What Are Nonjudicial Creditors’ Remedies?
An attorney with experience in debtor-creditor law can advise both creditors and debtors about their rights and remedies with respect to overdue debts and help them maintain their financial integrity. When a debtor fails to pay his or her debts in a timely fashion, the person or business to which the debt is owed has several available remedies to help collect the money. Although there are formal creditors’ remedies that involve the courts, some methods do not require court involvement and are often referred to as self-help remedies.
Many creditors’ early attempts at debt collection do not involve the courts. First, the creditor may simply contact the debtor directly and demand payment, either using a collection letter or by telephone. At this point, the debtor may make the missed payments to bring the obligation current or the parties may be able to negotiate a revised, but mutually beneficial, payment plan.
If these more informal attempts fail, the creditor may transfer the debtor’s account to another business whose focus is debt collection. The federal Fair Debt Collection Practices Act (FDCPA) and some state laws prescribe how, when and where debtors may be contacted and prohibit deceptive practices. The FDCPA applies only to persons who regularly collect debts owed to someone else, called debt collectors, but not to creditors collecting their own debts.
When two parties owe each other money through different obligations and one of the parties becomes late in payment, the nondefaulting party may subtract, or set off, the amount overdue to him or her from the amount he or she owes the defaulting party. This is most commonly done by banks when a debtor defaults on a loan and the debtor also holds money in accounts at the same bank.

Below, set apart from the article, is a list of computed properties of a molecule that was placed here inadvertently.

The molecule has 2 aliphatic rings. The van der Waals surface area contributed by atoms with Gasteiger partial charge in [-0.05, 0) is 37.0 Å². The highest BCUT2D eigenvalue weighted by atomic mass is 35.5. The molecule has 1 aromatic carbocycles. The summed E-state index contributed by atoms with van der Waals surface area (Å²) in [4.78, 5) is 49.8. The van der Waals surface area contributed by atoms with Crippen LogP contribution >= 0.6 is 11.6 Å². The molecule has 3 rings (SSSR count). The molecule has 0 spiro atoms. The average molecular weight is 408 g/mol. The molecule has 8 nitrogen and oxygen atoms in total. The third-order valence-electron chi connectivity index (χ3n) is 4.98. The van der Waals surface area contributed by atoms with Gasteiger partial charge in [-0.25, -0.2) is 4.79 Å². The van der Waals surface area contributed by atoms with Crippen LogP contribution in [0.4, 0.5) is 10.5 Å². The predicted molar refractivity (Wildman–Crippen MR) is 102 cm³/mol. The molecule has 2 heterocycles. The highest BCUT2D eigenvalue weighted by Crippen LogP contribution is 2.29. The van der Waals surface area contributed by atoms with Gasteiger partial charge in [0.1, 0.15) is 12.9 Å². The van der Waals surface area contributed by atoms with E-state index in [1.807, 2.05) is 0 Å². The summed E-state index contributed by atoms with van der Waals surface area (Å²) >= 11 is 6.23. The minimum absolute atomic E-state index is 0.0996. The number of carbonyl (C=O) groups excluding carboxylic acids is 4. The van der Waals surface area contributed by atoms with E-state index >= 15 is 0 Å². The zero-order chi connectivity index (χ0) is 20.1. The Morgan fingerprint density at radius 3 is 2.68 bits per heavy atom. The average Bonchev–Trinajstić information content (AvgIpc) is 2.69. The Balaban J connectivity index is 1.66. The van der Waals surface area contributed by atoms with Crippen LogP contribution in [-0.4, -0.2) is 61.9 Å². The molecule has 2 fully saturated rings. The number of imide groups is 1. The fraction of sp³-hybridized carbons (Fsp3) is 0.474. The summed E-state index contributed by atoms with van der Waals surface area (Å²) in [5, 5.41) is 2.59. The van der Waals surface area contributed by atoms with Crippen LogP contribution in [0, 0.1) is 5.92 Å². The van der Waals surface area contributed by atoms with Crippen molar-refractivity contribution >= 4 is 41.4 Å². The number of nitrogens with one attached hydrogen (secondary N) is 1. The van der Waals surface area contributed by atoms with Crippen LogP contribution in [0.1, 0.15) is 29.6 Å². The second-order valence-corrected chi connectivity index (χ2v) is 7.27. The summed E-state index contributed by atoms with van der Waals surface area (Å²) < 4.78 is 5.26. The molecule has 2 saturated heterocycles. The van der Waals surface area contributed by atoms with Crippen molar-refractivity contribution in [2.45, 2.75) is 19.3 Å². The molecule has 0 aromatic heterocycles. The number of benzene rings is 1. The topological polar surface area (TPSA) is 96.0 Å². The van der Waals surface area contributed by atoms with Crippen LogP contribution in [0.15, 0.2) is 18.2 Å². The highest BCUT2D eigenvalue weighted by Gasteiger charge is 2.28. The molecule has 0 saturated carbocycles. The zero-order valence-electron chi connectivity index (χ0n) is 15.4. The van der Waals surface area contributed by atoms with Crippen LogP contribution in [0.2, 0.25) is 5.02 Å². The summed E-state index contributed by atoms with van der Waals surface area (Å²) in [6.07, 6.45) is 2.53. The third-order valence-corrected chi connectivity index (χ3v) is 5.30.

Some creditors require as a condition of debt that the debtor have a backup party legally responsible for the debt in case of default. This party may be called a third-party guarantor or a surety. Creditors can pursue collection from the guarantor or surety if attempts to collect from the primary debtor fail.
Some debts grant a security interest to the creditor in particular property owned by the debtor. This type of secured property is known as collateral. A creditor with a security interest generally has the right to seize the property to satisfy the secured debt upon nonpayment.
Repossession of pledged collateral, usually personal property, is a common nonjudicial remedy for nonpayment of the loan taken out to purchase the collateral. A familiar example of repossession is when an automobile dealer takes back a vehicle upon nonpayment of the car loan. In most states, the creditor may repossess property without getting a court order or giving the debtor notice as long as the repossession does not breach the peace.
Foreclosure, like repossession, involves the taking back of property that is secured by a loan, but foreclosures generally involve real estate or other real property. Some foreclosures are allowed by virtue of a power-of-sale clause in the mortgage and do not require court intervention, but others must be approved by the court and are more complicated procedures.
Another type of interest or lien that can be enforced to satisfy a debt arises in building construction, including mechanic’s or materialmen’s liens on the construction itself or on materials supplied to construction sites.
Remember, creditors’ remedies are governed primarily by state law, which can vary greatly from state to state. If you are a creditor undertaking self-help remedies or if you are a debtor facing such a situation, an experienced consumer law attorney can provide you with information about the law in your state.
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